Copyright collective

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Societies' tasks[edit]

Collecting societies are effectively an organization handling the outsourced function of right management. Right owners transfer to collecting society rights to: 1) sell non-exclusive licenses; 2) collect royalties 3) distribute collected royalties 4) enter into reciprocal arrangements with other collecting societies 5) enforce their rights. Collecting societies also negotiate license fees for public performance and reproduction and act as lobbying interests groups.

Collecting societies sell blanket licences, which grant the right to perform their catalogue for a period of time. Such a licence might for example provide a broadcaster with a single annual authorisation encompassing thousands of songs owned by thousands of composers, lyricists and publishers. The societies also sell individual licenses for users who reproduce and distribute music. For example, Apple must submit the download reports for the iTunes Store, which are used to determine their royalty payments.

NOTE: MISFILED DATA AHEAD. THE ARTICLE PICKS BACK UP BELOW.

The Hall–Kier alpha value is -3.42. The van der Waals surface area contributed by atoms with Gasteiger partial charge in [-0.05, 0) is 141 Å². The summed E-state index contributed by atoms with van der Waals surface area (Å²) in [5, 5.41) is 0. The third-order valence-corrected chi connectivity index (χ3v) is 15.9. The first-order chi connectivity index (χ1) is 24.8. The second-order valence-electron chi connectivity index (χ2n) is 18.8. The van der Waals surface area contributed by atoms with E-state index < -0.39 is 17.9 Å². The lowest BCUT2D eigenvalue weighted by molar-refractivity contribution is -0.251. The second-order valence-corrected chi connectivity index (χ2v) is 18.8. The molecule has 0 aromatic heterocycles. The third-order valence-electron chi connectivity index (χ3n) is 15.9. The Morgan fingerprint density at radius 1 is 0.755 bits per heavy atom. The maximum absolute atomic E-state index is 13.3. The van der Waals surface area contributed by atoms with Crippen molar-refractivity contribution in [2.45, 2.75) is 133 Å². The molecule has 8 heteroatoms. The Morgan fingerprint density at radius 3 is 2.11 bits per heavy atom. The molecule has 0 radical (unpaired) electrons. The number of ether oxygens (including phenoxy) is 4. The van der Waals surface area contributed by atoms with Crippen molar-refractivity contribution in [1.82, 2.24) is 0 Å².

In the U.S. and Canada, when dealing with works that are performed (such as music) these groups are called performance rights organisations or PROs. Other organizations such as artist rights groups license and collect royalties for the reproduction of paintings of living or recently deceased artists whose work has not yet entered the public domain. There are also collectives that collect royalties for copies from magazines and scholarly journals such as Access Copyright in Canada.

See also[edit]


  • Thomas Gergen: Die Verwertungsgesellschaft VG WORT: Genese und neue Herausforderungen In: Journal on European History of Law, London: STS Science Centre, Vol. 1, No. 2, pp. 14 – 19, (ISSN 2042-6402).